Nearly 150 families across Sutton have been housed in temporary accommodation for longer than the statutory limit as the council hit back at accusations of exploiting a “legal loophole”.

In 2017 the council put 145 families in shared bed and breakfast accommodation for longer than six weeks, according to the Children’s Rights Alliance for England (CRAE).

But the campaigners say B&Bs are “completely unsuitable” for children and accused local authorities across England for “using a loophole to avoid any illegality”.

Louise King, director of CRAE and director of policy and campaigns at Just for Kids Law, said: “Bed and breakfast accommodation is completely unsuitable for children – babies and very young children have nowhere to play, crawl and learn to walk and older children have no privacy and nowhere to study or socialise with friends.

“Children have told us shocking stories about living in accommodation infested with rats and being forced to share filthy bathrooms with adults they do not know.

“Despite it being illegal to house children in B&Bs for longer than six weeks the children we have spoken to have been forced to live there for months on end.

“This data suggests that local authorities are now using a loophole to avoid any illegality while still failing to provide suitable accommodation for families for long periods of time.

“The Government must take urgent action to put a stop to this unacceptable situation.”

Sutton Council itself doesn’t own any B&Bs but does put up families in shared B&B accommodation during emergencies whilst alternatives are found.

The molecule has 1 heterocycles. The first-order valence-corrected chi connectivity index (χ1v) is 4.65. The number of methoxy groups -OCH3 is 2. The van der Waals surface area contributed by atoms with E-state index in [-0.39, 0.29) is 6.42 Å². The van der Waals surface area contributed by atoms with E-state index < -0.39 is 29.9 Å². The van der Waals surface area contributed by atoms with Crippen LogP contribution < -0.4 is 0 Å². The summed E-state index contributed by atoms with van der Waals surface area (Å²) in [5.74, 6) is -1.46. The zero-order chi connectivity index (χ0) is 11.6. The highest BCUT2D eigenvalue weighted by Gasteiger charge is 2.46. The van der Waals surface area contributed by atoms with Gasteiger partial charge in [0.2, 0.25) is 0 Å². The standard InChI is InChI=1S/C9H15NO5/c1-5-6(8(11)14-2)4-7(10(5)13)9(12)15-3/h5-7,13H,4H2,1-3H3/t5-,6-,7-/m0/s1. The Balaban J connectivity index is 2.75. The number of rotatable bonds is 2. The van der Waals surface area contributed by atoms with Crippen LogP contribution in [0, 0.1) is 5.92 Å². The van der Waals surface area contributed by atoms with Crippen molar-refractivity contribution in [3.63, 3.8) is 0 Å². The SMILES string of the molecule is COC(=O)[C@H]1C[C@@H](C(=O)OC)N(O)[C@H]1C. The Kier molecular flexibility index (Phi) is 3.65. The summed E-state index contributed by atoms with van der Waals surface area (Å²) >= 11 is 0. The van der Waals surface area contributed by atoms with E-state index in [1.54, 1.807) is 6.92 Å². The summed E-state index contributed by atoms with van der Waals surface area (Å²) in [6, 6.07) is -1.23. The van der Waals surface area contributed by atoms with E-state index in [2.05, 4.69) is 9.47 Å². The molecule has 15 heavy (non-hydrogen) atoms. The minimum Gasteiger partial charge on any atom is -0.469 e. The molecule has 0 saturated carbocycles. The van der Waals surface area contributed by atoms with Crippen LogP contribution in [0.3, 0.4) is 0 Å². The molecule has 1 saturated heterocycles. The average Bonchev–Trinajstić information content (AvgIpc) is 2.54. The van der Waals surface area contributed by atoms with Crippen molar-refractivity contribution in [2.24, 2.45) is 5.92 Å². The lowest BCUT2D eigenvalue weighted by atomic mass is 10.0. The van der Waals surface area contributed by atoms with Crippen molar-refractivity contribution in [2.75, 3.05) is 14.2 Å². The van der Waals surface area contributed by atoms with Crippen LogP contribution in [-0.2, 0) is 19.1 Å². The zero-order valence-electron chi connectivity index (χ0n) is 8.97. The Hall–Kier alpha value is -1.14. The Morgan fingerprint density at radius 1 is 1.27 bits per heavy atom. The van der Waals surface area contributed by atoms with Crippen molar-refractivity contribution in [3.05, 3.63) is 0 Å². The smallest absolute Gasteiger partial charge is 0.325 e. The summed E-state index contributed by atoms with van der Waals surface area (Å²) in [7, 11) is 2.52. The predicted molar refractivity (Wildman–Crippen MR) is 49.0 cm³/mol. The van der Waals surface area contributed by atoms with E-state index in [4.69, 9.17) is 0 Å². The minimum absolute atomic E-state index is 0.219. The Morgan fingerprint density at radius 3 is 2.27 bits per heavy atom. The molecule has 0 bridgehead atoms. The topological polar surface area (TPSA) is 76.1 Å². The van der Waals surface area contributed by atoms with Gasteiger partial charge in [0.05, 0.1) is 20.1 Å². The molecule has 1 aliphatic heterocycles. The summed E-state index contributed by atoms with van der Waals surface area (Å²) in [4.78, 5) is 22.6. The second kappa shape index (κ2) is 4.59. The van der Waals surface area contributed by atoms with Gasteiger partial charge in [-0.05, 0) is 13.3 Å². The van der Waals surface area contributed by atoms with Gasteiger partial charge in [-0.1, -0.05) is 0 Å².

A spokesman for the authority confirmed the figures obtained by CRAE but said the number has been “considerably reduced” since 2017.

Of the 145 families in shared B&Bs in Sutton 74 were accommodated for more than six weeks, but in the following year only 26 stayed for longer than the statutory limit.

Meanwhile, 13 were there for seven weeks, 12 for between seven and 11 weeks, and one remained in a shared B&B for three-and-a-half months.

He added: “The council acknowledges that bed and breakfast accommodation is not suitable for children. Every effort is made to move families to alternative accommodation as quickly as possible.

“All bed and breakfast accommodation used to accommodate homeless families meets the Government accommodation standards, as set out in the Homeless Code of Guidance.

“The council is not exploiting a ‘legal loophole’ in the provision of accommodation to homeless households and delivers services within the statutory regulations and guidance.

“Where a household remains in a bed and breakfast for a period over six weeks, that household is prioritised for a move to a more suitable accommodation.”

The data revealed by CRAE comes following the publication of their new report, 'The State of Children's Rights in 2018'.